STUART, Fla. - Kevin Graham is a fourth-generation Stuart resident who remembers when the Martin County inlets were crystal clear.
"I’ve got my little boy now, and he’s sad that I can’t show him what it used to be,” said Graham.
Graham said he’s one of the many fishing enthusiasts who use the waterways for recreation and food. Lately, though, he wouldn’t eat anything he caught.
“If you go further south, it’s not as bad, it’s blue, green water,” he said. “Here, it’s nasty, it’s like a sewer. ”
Martin County Director of Environmental Health Bob Washam said water sample tests show a high result for disease-causing bacteria. He said bacterial levels tend to rise when there have been releases.
“In this case, we don’t really know if it’s directly related to Lake Okeechobee,” said Washam.
“There are a lot of waterways and canals that are released into the St. Lucie River, but that might be one of the sources,” he admitted.
Okeechobee resident Dan Hood said he doesn’t want to see his city flood, but he wishes the water were directed elsewhere.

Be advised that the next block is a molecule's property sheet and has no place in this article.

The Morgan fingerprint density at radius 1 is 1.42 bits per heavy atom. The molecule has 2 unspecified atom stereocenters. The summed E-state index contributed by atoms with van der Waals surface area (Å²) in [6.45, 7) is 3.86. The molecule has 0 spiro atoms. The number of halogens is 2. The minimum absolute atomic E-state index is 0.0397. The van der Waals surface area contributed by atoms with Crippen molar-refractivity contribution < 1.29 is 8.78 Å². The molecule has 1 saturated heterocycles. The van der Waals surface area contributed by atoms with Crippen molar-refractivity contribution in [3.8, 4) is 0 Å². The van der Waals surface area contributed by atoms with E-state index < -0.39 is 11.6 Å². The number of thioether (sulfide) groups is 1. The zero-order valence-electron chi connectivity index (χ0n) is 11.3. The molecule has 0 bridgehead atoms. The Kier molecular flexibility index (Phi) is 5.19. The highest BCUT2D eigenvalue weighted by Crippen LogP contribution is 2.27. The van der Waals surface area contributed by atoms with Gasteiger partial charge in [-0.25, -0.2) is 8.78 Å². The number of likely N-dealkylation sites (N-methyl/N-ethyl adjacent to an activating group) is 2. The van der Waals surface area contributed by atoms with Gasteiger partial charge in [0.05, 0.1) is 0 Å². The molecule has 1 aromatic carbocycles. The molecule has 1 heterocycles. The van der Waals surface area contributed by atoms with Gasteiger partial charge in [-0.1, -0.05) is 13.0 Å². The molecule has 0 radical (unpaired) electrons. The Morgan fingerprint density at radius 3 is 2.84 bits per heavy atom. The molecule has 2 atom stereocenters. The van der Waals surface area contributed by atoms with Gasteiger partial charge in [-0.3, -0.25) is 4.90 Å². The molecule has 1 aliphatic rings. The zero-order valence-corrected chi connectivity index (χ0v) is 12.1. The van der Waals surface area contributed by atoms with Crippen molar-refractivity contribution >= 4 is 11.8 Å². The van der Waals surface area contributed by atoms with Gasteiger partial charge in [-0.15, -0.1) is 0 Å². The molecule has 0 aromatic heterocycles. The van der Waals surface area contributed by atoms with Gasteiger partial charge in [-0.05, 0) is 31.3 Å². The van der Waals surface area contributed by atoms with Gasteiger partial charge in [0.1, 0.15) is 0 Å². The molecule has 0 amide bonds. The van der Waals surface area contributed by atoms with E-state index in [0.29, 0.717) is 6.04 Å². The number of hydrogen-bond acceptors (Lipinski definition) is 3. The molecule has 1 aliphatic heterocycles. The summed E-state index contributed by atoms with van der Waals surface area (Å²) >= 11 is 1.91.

“They gotta drain it off,” reflected Hood. “I wish they’d shoot it down south through the Everglades, that way it wouldn’t mess up the water from here. ”
Graham said it’s not just about today, it’s about leaving the environment a better place for future generations tomorrow.
“There’s something that’s gotta be done. It’s an ongoing thing, everybody talks about it, but there’s nothing being done,” said Graham. “Makes you want to cry, though, because this place used to be really, really beautiful. ”
Copyright 2012 Scripps Media, Inc. All rights reserved. This material may not be published, broadcast, rewritten, or redistributed.
Click here to see the latest mugshots in Palm Beach County
Click here to see the latest mugshots in St. Lucie County.
Get the latest updates, photos and video from the devastation in Moore, Okla. Also, see how to help.